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The Importance of Keeping Your Options Open When Applying: Roz's Story

Roz took part in the Undergraduate Intensive English Language Study Program, and wrote in to tell us about the experience.

I took a crash course at USU [Utah State University] last summer. Great, unforgettable and amazing time I had there, and I wish I could return there again, even though Utah is far from my country :)

The program I applied [to was] called "Undergraduate Intensive English Language Study Program," sponsored by the U.S. Government. I was one of the first participants of the program, among 4 other students from Uzbekistan. It was kind of a gift for me because I would have never know about this program if I hadn't been known with one of the [EducationUSA] program coordinators. That person helped me a lot in realizing my dream about studying in the States.

He recommended me to take part in that program whereas I had already applied for another program, UGRAD. I applied to UIELSP just [out of] respect to that person because back then I concentrated on only UGRAD program. Turned out, I failed from UGRAD but passed successfully from UIELSP :)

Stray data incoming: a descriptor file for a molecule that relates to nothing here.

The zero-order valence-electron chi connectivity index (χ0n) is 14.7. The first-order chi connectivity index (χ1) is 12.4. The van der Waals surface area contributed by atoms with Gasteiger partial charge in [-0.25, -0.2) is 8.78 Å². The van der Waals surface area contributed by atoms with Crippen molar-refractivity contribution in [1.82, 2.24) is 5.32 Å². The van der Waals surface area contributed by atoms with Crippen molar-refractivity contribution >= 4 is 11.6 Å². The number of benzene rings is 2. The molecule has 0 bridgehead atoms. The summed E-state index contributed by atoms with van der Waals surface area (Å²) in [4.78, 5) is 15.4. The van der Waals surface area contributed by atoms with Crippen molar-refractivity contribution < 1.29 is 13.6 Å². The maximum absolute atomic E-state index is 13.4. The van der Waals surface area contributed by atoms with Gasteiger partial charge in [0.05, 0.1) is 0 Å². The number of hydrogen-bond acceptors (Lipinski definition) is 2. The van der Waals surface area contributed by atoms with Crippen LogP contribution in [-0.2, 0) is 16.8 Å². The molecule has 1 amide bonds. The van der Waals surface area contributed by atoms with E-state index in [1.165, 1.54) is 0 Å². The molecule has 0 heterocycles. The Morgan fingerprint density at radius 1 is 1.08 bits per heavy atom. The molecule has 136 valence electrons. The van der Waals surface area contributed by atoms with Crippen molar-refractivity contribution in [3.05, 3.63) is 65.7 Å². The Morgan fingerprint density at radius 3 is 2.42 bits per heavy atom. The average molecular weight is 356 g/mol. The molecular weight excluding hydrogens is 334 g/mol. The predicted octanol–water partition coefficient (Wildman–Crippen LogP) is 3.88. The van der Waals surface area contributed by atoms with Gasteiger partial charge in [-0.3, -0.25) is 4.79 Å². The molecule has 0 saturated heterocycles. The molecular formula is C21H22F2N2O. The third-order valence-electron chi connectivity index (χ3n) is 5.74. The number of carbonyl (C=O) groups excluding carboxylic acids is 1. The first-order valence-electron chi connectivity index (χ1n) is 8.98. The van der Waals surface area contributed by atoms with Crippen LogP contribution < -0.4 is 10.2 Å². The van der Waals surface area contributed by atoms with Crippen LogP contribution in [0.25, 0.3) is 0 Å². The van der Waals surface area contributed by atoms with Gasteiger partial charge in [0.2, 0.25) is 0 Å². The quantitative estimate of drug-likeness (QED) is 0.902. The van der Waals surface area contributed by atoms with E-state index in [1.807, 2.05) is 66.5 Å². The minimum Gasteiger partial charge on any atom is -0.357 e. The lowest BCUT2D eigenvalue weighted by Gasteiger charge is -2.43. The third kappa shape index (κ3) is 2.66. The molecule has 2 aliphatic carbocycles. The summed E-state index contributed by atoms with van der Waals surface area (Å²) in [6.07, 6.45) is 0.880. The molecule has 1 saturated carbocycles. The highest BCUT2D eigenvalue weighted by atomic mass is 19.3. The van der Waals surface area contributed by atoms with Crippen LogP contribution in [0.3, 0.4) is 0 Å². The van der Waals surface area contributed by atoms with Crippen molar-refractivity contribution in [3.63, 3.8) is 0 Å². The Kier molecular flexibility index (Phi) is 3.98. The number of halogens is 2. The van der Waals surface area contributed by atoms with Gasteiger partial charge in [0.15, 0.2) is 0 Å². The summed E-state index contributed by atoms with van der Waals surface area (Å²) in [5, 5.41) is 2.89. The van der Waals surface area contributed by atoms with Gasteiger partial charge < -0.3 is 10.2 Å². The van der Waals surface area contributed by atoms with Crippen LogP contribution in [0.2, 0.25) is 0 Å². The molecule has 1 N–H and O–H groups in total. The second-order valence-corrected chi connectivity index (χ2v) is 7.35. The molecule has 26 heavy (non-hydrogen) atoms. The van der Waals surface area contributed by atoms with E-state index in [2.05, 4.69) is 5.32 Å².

My friends call me Roz in America. This is what i like about America, because you live in a country where you can do things that you like [as long as they are legal activities].

Even though I studied there [only] two months, I improved my interpersonal, and language skills. After coming back to my country I started implementing my experience here: volunteering, diplomatic behavior, appreciating others' attempts and supporting them at least morally, and etc. To be helpful is a very pleasant feeling and now I understand better why the United States tries to help other countries

My culture shock...I'm still hazy on this point since everything was strange, but not new. Because things depicted on TV were right there, despite the fact that I saw them for real. And I can tell that not everything is the same as they are depicted.

For example, before I used to think that Americans have two or three children in their family at maximum; but it turned out it's not that true. I studied in Utah, where lots of people go to Mormon churches. And Mormons have more than 4 kids in family, and they get married so early, sometimes even at their 18th [birthday]. It was so surprising for me....

Maybe this is what people call 'Culture shock'?!

Have you studied or traveled in the U.S.? Are you planning to? Share your story with our community! Use the comments or the form below. We'd love to hear from you!